From Flora and Sylva (1903 - 05), London, W. Robinson
William Robinson was a horticultural pioneer to whom modern gardening style owes much. He was instrumental in breaking away from the intensely formalized tradition of stylized bedding to a more relaxed and natural use of perennials and the “wild garden.” He is considered the father of modern English gardening.
As publisher of Flora and Sylva (1903-05), he found the perfect illustrator in Henry G Moon, whom he met when Moon responded to an advertisement Robinson had placed. Moon, a well-educated young man from a prosperous family, had been forced to go to work in a solicitor’s office when his father’s premature death left the family in impecunious circumstances. Robinson hired him to illustrate Flora and Sylva, where Moon developed the characteristic elegant style which showed each plant in its full beauty without the overblown rendering and artificial enhancement so typical of the Victorian era botanical illustration.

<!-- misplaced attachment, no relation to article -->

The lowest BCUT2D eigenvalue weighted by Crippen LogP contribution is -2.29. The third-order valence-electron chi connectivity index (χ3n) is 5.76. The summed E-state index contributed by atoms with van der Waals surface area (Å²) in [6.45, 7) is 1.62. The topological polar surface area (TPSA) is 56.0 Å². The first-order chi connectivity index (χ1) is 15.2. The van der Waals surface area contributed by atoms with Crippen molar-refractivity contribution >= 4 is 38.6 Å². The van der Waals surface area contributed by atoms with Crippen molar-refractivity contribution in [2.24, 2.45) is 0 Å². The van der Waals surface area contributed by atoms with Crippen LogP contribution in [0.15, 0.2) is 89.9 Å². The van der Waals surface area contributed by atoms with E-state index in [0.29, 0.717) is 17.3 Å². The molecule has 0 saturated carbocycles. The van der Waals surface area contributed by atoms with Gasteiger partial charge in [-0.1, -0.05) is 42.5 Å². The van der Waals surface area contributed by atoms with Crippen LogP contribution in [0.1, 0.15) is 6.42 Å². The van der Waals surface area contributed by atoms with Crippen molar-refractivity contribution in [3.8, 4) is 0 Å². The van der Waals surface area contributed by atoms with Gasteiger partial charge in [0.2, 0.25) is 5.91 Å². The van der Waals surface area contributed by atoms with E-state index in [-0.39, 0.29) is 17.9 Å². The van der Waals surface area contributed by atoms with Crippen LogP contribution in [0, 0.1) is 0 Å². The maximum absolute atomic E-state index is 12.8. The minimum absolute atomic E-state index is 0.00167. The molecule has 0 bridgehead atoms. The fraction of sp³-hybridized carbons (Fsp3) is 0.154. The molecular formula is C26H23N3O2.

The Flora and Sylva was a deluxe publication largely illustrated by Moon from plants in the collections of prominent botanical gardens, country houses and nurseries such as Kew Gardens, Sanders’ Nursery, Gravetye and Worley Place. The highly decorative chromolithographed plates were produced by G. Severeyns and their successor J.L. Goffart. They are of the finest quality, in brilliant colour on soft white, thick paper, each sheet measuring approximately 230mm x 300mm.